It's been two weeks since I've approached the blogger composition page, but things have actually been busy. I'm working with Tommy Friedman and the engineers at Mediatech on a production highlight video for Neshima. Filming ends tomorrow, so I'll be knee deep in editing next week. Meanwhile, you'll be reading my latest slightly self loathing thought dissertation this week.
In the last two days at least four people have asking me when I'm going to take up cinematography full time. It's like I'm beginning to feel peer pressure. Don't they know that I'm putting enough pressure on myself to succeed? ...so much so, that I've developed physical health problems. Is my life really destined for a depressing malaise of mediocrity? I hope not. Much to my mom's night terrors, I do want to be that guy hanging out of a helicopter photographing cool stuff. I do want to capture car chases at 160mph, and make people cry in the process. As stated before on my blog, I have a plan and I'm executing it.
My mom keeps telling me the phrase "jump and a net will appear." What she doesn't understand is that in this industry you have to build a quality net first, quite literally - that is, a network. This part of the success path doesn't come easy for me as it's something I've struggled with my entire life. Admittedly I've neglected it far too much. So my self-development efforts of late have been to try to build my network as much as I can, but it seems like I've exhausted the doorsteps of the San Diego network. Our local 600 camera operator union is probably something like 10 people. The two networking groups in town are the San Diego Filmmakers (mainly "developing" filmmakers) and the MCA-I (mainly corporate video folks). Just like everyone else, I haven't found any secret formulas. It's a bit like being Juan Ponce de León chasing the mythical fountain of youth.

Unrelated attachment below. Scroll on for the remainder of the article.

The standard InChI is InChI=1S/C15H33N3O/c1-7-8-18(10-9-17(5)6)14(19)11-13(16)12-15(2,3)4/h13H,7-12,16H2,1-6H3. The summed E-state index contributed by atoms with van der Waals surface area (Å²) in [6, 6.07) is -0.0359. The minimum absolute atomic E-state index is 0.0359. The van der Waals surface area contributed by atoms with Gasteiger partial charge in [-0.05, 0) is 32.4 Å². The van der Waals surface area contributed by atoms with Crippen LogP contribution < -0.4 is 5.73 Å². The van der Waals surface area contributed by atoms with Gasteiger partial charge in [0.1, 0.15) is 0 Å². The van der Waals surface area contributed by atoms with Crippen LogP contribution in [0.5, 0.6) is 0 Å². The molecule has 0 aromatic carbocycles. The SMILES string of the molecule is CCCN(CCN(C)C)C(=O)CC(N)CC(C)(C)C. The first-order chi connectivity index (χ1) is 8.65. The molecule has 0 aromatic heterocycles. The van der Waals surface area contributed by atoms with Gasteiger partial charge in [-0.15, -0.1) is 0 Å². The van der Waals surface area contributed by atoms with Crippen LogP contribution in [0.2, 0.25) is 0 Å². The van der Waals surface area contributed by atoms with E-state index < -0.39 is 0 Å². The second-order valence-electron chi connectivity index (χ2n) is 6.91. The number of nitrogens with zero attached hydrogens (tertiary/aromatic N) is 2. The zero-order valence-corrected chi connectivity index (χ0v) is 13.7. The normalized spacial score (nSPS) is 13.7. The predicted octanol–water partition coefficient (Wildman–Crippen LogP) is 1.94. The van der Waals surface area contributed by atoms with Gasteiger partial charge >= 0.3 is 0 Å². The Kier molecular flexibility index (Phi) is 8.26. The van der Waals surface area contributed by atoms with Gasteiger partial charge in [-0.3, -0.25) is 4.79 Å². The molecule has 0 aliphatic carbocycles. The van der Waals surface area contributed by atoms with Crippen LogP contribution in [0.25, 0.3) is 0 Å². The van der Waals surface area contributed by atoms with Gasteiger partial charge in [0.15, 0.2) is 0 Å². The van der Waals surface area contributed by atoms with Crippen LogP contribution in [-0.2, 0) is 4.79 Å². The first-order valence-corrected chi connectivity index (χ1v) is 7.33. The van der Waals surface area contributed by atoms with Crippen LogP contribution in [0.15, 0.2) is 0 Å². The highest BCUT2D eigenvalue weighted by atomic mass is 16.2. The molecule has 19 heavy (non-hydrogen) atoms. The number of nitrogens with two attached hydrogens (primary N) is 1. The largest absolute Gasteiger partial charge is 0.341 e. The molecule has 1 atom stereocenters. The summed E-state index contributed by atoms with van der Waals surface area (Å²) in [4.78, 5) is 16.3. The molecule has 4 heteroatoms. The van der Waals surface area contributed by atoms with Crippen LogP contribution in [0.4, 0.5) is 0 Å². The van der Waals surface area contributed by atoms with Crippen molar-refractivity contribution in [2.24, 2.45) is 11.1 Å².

Still, if this was really enough to discourage me then I wouldn't be fit for the industry. There are a hundred fresh faces getting off the bus from central Iowa in L.A. every week. They believe in the "dream" of flashy sets, beautiful actresses, and everything will be peachy in the end with a sunset. A small fraction of these folks are better photographers than me, but they'll only succeed through their network. It takes a team to make a film. When you go into battle you want people surrounding you who know what they are doing and care about the success of the mission. The flashy sets are really done in on an old dark warehouse sound stage, the actresses look beautiful on camera after they've gone through hair and makeup, and the sunset is a matte painting lit behind a window. That's the reality, but somewhere in there is the ability to be a part of a compelling storyteller team - that's the real dream to me.
My chosen occupation is a cinematographer. That means that I don't direct films. I don't write scripts. I don't edit. I don't do visual effects. I photograph. Sometimes I direct the photography and camera/grip crew, but essentially it's my job to not screw up the picture. The downside to this is that projects are generally initiated by producers, not by me - which means to have a job I need to find producers. It's cool to go off an do little 1- or 2-man band self interest documentaries on weekends, but that's a hobby.
So the answer here is, as always, I need to work on improving myself *and* building my net to jump into.
HOW WE DID IT: Doc Style
2 years ago